Journalists possess a combination of qualities and skills that make them exceptionally well-suited for the role of prompt engineers in the realm of generative artificial intelligence (GenAI). There are several compelling reasons why journalists excel in this capacity.

Firstly, precision in language is a hallmark of journalistic training. Journalists are adept at using precise and clear language to effectively convey information, a skill that proves crucial in prompt engineering. This proficiency ensures that the AI model comprehends the user’s intent accurately and generates appropriate responses.

Additionally, journalists exhibit a high degree of context awareness. Their expertise lies in understanding and operating within specific contexts, a valuable asset when crafting prompts. This ability enables them to provide the necessary background or details for the AI model, enhancing its capacity to generate responses that are contextually relevant.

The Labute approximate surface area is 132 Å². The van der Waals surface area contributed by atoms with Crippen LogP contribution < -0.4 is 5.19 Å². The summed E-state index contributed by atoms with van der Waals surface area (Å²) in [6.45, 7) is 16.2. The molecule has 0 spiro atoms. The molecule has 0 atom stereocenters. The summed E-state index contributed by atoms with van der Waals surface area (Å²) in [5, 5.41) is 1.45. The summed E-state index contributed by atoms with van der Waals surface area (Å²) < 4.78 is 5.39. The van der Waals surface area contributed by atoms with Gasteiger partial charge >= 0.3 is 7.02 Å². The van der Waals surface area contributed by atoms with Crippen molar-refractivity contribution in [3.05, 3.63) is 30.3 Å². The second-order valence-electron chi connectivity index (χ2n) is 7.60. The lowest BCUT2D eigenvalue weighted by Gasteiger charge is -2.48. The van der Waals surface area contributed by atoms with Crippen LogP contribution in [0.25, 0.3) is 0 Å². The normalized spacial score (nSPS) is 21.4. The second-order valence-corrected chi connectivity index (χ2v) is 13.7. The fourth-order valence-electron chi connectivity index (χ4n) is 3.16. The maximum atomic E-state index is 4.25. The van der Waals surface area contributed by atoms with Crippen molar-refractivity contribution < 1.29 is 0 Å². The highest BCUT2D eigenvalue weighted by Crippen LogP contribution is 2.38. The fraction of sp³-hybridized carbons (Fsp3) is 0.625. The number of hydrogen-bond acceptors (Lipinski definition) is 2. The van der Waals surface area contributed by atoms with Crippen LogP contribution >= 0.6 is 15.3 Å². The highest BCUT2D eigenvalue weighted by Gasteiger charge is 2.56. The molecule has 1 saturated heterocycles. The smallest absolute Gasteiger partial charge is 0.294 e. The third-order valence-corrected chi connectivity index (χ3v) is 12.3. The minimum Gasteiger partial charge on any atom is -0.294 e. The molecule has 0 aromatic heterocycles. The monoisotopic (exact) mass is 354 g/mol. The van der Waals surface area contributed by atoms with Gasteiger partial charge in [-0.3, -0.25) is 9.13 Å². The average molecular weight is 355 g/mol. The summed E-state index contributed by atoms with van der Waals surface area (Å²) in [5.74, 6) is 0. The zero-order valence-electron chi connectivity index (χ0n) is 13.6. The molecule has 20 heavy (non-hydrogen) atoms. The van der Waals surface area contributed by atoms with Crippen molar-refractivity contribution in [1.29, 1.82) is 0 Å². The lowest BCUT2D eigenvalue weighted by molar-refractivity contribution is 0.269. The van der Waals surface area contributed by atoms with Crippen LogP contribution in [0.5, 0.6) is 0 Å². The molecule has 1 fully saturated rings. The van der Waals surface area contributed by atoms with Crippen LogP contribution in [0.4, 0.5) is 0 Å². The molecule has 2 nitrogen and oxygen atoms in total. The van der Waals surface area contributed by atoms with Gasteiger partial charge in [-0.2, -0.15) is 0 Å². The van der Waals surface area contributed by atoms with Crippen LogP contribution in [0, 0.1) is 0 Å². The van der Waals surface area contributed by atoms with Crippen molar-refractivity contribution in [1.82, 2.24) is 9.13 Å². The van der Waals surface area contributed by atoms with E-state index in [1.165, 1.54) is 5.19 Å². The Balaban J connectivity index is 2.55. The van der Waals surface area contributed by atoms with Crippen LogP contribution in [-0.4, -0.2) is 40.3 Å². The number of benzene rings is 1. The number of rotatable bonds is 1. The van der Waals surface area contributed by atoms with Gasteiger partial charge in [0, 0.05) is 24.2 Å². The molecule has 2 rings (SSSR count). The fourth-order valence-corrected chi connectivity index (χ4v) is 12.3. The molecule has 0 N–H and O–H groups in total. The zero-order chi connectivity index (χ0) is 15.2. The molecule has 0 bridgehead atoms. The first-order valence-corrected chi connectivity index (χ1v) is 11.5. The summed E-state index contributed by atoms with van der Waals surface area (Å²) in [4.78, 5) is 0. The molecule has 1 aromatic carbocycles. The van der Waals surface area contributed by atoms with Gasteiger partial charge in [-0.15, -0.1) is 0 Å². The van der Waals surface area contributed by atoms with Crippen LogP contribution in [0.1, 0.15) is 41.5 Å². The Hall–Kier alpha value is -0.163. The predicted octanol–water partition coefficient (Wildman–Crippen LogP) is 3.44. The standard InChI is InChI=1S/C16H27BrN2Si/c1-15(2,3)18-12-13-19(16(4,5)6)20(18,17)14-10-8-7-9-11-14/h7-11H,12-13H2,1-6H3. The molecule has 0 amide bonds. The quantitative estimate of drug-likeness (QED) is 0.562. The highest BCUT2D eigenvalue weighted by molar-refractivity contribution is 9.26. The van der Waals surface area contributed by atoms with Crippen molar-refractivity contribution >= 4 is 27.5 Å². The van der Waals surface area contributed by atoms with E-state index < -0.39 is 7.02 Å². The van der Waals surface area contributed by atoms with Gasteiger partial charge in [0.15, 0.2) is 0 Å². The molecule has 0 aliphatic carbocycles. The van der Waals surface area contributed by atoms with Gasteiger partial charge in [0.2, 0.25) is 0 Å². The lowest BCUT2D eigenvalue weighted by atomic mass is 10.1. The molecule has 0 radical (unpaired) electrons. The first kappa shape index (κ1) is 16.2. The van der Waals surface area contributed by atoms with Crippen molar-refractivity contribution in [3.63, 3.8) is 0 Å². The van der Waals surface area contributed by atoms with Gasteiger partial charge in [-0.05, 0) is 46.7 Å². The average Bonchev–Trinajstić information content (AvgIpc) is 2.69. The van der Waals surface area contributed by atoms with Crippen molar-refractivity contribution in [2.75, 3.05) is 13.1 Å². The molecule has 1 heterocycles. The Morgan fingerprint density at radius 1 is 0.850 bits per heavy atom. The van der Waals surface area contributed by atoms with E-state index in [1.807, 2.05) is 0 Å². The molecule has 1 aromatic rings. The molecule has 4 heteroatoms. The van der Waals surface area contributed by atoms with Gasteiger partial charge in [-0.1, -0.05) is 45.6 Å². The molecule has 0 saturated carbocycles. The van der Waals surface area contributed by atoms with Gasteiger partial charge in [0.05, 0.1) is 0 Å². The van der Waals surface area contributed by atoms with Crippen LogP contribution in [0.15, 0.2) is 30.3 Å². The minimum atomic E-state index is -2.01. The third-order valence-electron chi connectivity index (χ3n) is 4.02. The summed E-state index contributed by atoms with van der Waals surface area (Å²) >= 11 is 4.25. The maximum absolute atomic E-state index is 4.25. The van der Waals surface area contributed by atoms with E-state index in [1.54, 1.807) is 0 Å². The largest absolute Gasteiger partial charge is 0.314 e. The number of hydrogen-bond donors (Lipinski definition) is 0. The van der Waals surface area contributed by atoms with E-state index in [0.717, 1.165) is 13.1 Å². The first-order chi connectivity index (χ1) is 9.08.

Furthermore, the storytelling expertise ingrained in journalists makes them natural prompt engineers. Their innate ability to structure information to engage and inform an audience can be applied to crafting prompts that guide the AI in generating compelling narratives or detailed responses.

Journalists are known for their adaptability to tone and style, a skill honed through the necessity of adapting writing styles and tones to suit diverse audiences and contexts. This adaptability proves beneficial in tailoring prompts for GenAI, ensuring that the model produces responses with specific tones, styles, or levels of formality.